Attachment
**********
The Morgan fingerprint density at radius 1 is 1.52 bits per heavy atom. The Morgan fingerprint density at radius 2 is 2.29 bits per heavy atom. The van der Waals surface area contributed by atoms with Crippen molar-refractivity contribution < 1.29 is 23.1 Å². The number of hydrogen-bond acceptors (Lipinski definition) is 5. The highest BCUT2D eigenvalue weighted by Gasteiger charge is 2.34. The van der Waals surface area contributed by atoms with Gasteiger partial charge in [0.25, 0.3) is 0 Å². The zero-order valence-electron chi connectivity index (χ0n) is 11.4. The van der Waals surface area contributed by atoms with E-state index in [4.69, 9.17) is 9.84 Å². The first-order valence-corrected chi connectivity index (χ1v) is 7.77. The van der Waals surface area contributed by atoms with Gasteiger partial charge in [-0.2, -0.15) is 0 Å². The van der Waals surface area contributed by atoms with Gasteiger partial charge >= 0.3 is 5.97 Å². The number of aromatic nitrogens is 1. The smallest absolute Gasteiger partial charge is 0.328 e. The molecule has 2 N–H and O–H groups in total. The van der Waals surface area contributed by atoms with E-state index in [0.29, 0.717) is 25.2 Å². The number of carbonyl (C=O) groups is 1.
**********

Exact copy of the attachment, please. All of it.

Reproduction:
The Morgan fingerprint density at radius 1 is 1.52 bits per heavy atom. The Morgan fingerprint density at radius 2 is 2.29 bits per heavy atom. The van der Waals surface area contributed by atoms with Crippen molar-refractivity contribution < 1.29 is 23.1 Å². The number of hydrogen-bond acceptors (Lipinski definition) is 5. The highest BCUT2D eigenvalue weighted by Gasteiger charge is 2.34. The van der Waals surface area contributed by atoms with Gasteiger partial charge in [0.25, 0.3) is 0 Å². The zero-order valence-electron chi connectivity index (χ0n) is 11.4. The van der Waals surface area contributed by atoms with E-state index in [4.69, 9.17) is 9.84 Å². The first-order valence-corrected chi connectivity index (χ1v) is 7.77. The van der Waals surface area contributed by atoms with Gasteiger partial charge in [-0.2, -0.15) is 0 Å². The van der Waals surface area contributed by atoms with Gasteiger partial charge >= 0.3 is 5.97 Å². The number of aromatic nitrogens is 1. The smallest absolute Gasteiger partial charge is 0.328 e. The molecule has 2 N–H and O–H groups in total. The van der Waals surface area contributed by atoms with E-state index in [0.29, 0.717) is 25.2 Å². The number of carbonyl (C=O) groups is 1.